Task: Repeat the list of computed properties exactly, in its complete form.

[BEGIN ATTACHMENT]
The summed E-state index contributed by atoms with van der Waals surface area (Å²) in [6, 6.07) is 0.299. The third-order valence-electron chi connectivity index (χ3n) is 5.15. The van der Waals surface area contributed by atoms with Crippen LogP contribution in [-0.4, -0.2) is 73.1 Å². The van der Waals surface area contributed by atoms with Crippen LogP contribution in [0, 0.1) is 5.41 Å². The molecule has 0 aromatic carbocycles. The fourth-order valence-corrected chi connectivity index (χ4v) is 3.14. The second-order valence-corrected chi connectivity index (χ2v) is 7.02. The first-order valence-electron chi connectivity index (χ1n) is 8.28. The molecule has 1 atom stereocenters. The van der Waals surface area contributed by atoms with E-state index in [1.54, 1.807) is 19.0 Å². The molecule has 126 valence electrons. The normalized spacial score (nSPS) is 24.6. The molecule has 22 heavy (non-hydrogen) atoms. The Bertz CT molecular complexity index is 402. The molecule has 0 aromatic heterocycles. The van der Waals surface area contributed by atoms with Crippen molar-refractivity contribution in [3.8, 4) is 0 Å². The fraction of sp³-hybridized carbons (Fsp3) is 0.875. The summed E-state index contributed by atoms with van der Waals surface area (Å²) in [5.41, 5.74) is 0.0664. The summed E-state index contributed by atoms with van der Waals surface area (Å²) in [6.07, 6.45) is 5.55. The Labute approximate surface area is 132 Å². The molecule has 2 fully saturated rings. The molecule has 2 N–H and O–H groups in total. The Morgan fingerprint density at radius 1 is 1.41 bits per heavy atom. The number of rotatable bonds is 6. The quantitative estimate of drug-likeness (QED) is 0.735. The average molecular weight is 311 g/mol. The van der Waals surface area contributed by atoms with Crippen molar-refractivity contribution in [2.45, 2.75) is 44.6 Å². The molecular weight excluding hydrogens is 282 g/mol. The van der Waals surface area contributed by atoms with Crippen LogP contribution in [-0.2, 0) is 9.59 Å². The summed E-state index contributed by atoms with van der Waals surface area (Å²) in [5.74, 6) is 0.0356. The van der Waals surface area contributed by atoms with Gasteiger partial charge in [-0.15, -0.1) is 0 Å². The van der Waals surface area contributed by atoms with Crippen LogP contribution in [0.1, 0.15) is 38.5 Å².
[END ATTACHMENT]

The summed E-state index contributed by atoms with van der Waals surface area (Å²) in [6, 6.07) is 0.299. The third-order valence-electron chi connectivity index (χ3n) is 5.15. The van der Waals surface area contributed by atoms with Crippen LogP contribution in [-0.4, -0.2) is 73.1 Å². The van der Waals surface area contributed by atoms with Crippen LogP contribution in [0, 0.1) is 5.41 Å². The molecule has 0 aromatic carbocycles. The fourth-order valence-corrected chi connectivity index (χ4v) is 3.14. The second-order valence-corrected chi connectivity index (χ2v) is 7.02. The first-order valence-electron chi connectivity index (χ1n) is 8.28. The molecule has 1 atom stereocenters. The van der Waals surface area contributed by atoms with E-state index in [1.54, 1.807) is 19.0 Å². The molecule has 126 valence electrons. The normalized spacial score (nSPS) is 24.6. The molecule has 22 heavy (non-hydrogen) atoms. The Bertz CT molecular complexity index is 402. The molecule has 0 aromatic heterocycles. The van der Waals surface area contributed by atoms with Crippen molar-refractivity contribution in [3.8, 4) is 0 Å². The fraction of sp³-hybridized carbons (Fsp3) is 0.875. The summed E-state index contributed by atoms with van der Waals surface area (Å²) in [5.41, 5.74) is 0.0664. The summed E-state index contributed by atoms with van der Waals surface area (Å²) in [6.07, 6.45) is 5.55. The Labute approximate surface area is 132 Å². The molecule has 2 fully saturated rings. The molecule has 2 N–H and O–H groups in total. The Morgan fingerprint density at radius 1 is 1.41 bits per heavy atom. The number of rotatable bonds is 6. The quantitative estimate of drug-likeness (QED) is 0.735. The average molecular weight is 311 g/mol. The van der Waals surface area contributed by atoms with Crippen molar-refractivity contribution in [2.45, 2.75) is 44.6 Å². The molecular weight excluding hydrogens is 282 g/mol. The van der Waals surface area contributed by atoms with Crippen LogP contribution in [-0.2, 0) is 9.59 Å². The summed E-state index contributed by atoms with van der Waals surface area (Å²) in [5.74, 6) is 0.0356. The van der Waals surface area contributed by atoms with Gasteiger partial charge in [-0.15, -0.1) is 0 Å². The van der Waals surface area contributed by atoms with Crippen LogP contribution in [0.1, 0.15) is 38.5 Å².